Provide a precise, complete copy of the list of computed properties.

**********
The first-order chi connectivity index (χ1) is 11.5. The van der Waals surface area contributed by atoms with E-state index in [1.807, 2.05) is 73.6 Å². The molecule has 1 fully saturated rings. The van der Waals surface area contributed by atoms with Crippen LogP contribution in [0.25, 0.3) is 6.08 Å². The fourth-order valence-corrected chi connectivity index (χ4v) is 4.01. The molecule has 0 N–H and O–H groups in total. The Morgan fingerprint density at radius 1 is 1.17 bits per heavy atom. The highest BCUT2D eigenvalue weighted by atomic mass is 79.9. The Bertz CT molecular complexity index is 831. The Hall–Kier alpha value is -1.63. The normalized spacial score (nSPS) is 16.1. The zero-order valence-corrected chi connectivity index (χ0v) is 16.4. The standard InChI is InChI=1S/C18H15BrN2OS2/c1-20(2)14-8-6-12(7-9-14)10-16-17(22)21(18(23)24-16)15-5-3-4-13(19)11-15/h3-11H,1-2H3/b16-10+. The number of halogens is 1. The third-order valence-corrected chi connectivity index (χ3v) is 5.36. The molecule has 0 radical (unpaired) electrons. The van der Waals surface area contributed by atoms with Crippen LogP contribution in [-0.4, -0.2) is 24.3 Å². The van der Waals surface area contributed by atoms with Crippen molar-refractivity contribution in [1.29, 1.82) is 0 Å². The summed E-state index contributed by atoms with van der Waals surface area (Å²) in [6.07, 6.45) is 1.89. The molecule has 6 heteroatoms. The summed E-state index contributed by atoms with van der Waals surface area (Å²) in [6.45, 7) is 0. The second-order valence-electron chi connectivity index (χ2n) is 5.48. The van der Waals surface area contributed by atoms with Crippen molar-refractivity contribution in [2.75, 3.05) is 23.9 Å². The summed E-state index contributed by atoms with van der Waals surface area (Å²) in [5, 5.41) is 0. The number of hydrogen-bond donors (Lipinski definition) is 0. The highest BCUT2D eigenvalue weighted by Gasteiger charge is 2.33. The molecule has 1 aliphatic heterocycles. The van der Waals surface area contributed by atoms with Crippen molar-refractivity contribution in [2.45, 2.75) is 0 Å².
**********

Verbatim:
The first-order chi connectivity index (χ1) is 11.5. The van der Waals surface area contributed by atoms with E-state index in [1.807, 2.05) is 73.6 Å². The molecule has 1 fully saturated rings. The van der Waals surface area contributed by atoms with Crippen LogP contribution in [0.25, 0.3) is 6.08 Å². The fourth-order valence-corrected chi connectivity index (χ4v) is 4.01. The molecule has 0 N–H and O–H groups in total. The Morgan fingerprint density at radius 1 is 1.17 bits per heavy atom. The highest BCUT2D eigenvalue weighted by atomic mass is 79.9. The Bertz CT molecular complexity index is 831. The Hall–Kier alpha value is -1.63. The normalized spacial score (nSPS) is 16.1. The zero-order valence-corrected chi connectivity index (χ0v) is 16.4. The standard InChI is InChI=1S/C18H15BrN2OS2/c1-20(2)14-8-6-12(7-9-14)10-16-17(22)21(18(23)24-16)15-5-3-4-13(19)11-15/h3-11H,1-2H3/b16-10+. The number of halogens is 1. The third-order valence-corrected chi connectivity index (χ3v) is 5.36. The molecule has 0 radical (unpaired) electrons. The van der Waals surface area contributed by atoms with Crippen LogP contribution in [-0.4, -0.2) is 24.3 Å². The van der Waals surface area contributed by atoms with Crippen molar-refractivity contribution in [1.29, 1.82) is 0 Å². The summed E-state index contributed by atoms with van der Waals surface area (Å²) in [6.07, 6.45) is 1.89. The molecule has 6 heteroatoms. The summed E-state index contributed by atoms with van der Waals surface area (Å²) in [6.45, 7) is 0. The second-order valence-electron chi connectivity index (χ2n) is 5.48. The van der Waals surface area contributed by atoms with Crippen molar-refractivity contribution in [2.75, 3.05) is 23.9 Å². The summed E-state index contributed by atoms with van der Waals surface area (Å²) in [5, 5.41) is 0. The number of hydrogen-bond donors (Lipinski definition) is 0. The highest BCUT2D eigenvalue weighted by Gasteiger charge is 2.33. The molecule has 1 aliphatic heterocycles. The van der Waals surface area contributed by atoms with Crippen molar-refractivity contribution in [2.45, 2.75) is 0 Å².